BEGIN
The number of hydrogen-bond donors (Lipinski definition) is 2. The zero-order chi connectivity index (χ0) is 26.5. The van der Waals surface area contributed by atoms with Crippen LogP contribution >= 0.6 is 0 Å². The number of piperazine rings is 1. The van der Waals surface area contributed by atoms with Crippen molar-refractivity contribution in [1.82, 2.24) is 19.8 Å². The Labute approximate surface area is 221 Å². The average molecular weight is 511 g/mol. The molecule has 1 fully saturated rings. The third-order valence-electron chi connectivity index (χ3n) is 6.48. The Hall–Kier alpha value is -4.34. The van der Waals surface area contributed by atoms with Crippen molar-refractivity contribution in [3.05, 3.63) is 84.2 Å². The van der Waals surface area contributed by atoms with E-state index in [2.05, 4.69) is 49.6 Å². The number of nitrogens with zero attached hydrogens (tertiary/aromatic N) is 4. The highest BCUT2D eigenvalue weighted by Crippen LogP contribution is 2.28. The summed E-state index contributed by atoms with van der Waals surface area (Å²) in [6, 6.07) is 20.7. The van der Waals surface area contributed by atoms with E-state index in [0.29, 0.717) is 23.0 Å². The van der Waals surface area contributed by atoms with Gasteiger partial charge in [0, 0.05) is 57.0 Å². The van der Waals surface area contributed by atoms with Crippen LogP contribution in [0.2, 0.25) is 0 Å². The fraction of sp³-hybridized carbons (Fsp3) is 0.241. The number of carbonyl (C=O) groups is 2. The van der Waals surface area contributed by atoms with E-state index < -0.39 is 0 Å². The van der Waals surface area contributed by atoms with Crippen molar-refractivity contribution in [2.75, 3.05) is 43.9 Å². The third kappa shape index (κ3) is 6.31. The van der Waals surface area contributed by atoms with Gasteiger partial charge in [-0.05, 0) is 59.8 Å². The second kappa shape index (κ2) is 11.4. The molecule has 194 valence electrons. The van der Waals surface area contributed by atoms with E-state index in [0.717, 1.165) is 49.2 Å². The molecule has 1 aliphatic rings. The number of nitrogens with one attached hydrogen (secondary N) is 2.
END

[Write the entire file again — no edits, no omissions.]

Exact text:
The number of hydrogen-bond donors (Lipinski definition) is 2. The zero-order chi connectivity index (χ0) is 26.5. The van der Waals surface area contributed by atoms with Crippen LogP contribution >= 0.6 is 0 Å². The number of piperazine rings is 1. The van der Waals surface area contributed by atoms with Crippen molar-refractivity contribution in [1.82, 2.24) is 19.8 Å². The Labute approximate surface area is 221 Å². The average molecular weight is 511 g/mol. The molecule has 1 fully saturated rings. The third-order valence-electron chi connectivity index (χ3n) is 6.48. The Hall–Kier alpha value is -4.34. The van der Waals surface area contributed by atoms with Crippen molar-refractivity contribution in [3.05, 3.63) is 84.2 Å². The van der Waals surface area contributed by atoms with E-state index in [2.05, 4.69) is 49.6 Å². The number of nitrogens with zero attached hydrogens (tertiary/aromatic N) is 4. The highest BCUT2D eigenvalue weighted by Crippen LogP contribution is 2.28. The summed E-state index contributed by atoms with van der Waals surface area (Å²) in [6, 6.07) is 20.7. The van der Waals surface area contributed by atoms with E-state index in [0.29, 0.717) is 23.0 Å². The van der Waals surface area contributed by atoms with Gasteiger partial charge in [0, 0.05) is 57.0 Å². The van der Waals surface area contributed by atoms with Crippen LogP contribution in [0.2, 0.25) is 0 Å². The fraction of sp³-hybridized carbons (Fsp3) is 0.241. The number of carbonyl (C=O) groups is 2. The van der Waals surface area contributed by atoms with E-state index < -0.39 is 0 Å². The van der Waals surface area contributed by atoms with Crippen molar-refractivity contribution in [2.75, 3.05) is 43.9 Å². The third kappa shape index (κ3) is 6.31. The van der Waals surface area contributed by atoms with Gasteiger partial charge in [-0.05, 0) is 59.8 Å². The second kappa shape index (κ2) is 11.4. The molecule has 194 valence electrons. The van der Waals surface area contributed by atoms with E-state index in [0.717, 1.165) is 49.2 Å². The molecule has 1 aliphatic rings. The number of nitrogens with one attached hydrogen (secondary N) is 2.